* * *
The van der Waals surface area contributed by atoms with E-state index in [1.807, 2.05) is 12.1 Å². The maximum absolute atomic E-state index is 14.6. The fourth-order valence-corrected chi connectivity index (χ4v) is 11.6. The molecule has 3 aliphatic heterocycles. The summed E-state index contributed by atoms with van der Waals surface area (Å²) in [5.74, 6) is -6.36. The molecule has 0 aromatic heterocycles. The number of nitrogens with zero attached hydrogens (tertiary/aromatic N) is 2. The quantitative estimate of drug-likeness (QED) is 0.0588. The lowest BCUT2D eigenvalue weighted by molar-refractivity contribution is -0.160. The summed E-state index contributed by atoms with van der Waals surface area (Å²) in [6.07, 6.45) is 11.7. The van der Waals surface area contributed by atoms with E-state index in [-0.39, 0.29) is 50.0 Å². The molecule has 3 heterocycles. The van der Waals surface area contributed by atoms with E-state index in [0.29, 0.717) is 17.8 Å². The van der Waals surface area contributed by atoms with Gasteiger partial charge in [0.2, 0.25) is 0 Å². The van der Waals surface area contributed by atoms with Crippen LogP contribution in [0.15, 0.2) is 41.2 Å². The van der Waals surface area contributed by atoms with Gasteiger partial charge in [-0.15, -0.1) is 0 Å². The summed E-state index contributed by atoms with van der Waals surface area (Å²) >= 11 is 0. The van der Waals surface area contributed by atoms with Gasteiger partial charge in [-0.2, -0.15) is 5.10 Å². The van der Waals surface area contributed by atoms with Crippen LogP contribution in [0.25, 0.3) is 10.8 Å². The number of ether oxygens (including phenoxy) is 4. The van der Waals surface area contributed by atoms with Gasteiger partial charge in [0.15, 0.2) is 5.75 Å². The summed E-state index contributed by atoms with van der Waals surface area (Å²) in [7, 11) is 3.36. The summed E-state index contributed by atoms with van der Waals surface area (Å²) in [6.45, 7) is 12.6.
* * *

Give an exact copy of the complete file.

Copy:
The van der Waals surface area contributed by atoms with E-state index in [1.807, 2.05) is 12.1 Å². The maximum absolute atomic E-state index is 14.6. The fourth-order valence-corrected chi connectivity index (χ4v) is 11.6. The molecule has 3 aliphatic heterocycles. The summed E-state index contributed by atoms with van der Waals surface area (Å²) in [5.74, 6) is -6.36. The molecule has 0 aromatic heterocycles. The number of nitrogens with zero attached hydrogens (tertiary/aromatic N) is 2. The quantitative estimate of drug-likeness (QED) is 0.0588. The lowest BCUT2D eigenvalue weighted by molar-refractivity contribution is -0.160. The summed E-state index contributed by atoms with van der Waals surface area (Å²) in [6.07, 6.45) is 11.7. The van der Waals surface area contributed by atoms with E-state index in [-0.39, 0.29) is 50.0 Å². The molecule has 3 heterocycles. The van der Waals surface area contributed by atoms with E-state index in [0.29, 0.717) is 17.8 Å². The van der Waals surface area contributed by atoms with Gasteiger partial charge in [0.2, 0.25) is 0 Å². The van der Waals surface area contributed by atoms with Crippen LogP contribution in [0.15, 0.2) is 41.2 Å². The van der Waals surface area contributed by atoms with Gasteiger partial charge in [-0.15, -0.1) is 0 Å². The summed E-state index contributed by atoms with van der Waals surface area (Å²) >= 11 is 0. The van der Waals surface area contributed by atoms with Gasteiger partial charge in [-0.2, -0.15) is 5.10 Å². The van der Waals surface area contributed by atoms with Crippen LogP contribution in [0.25, 0.3) is 10.8 Å². The number of ether oxygens (including phenoxy) is 4. The van der Waals surface area contributed by atoms with Gasteiger partial charge in [0.15, 0.2) is 5.75 Å². The summed E-state index contributed by atoms with van der Waals surface area (Å²) in [7, 11) is 3.36. The summed E-state index contributed by atoms with van der Waals surface area (Å²) in [6.45, 7) is 12.6.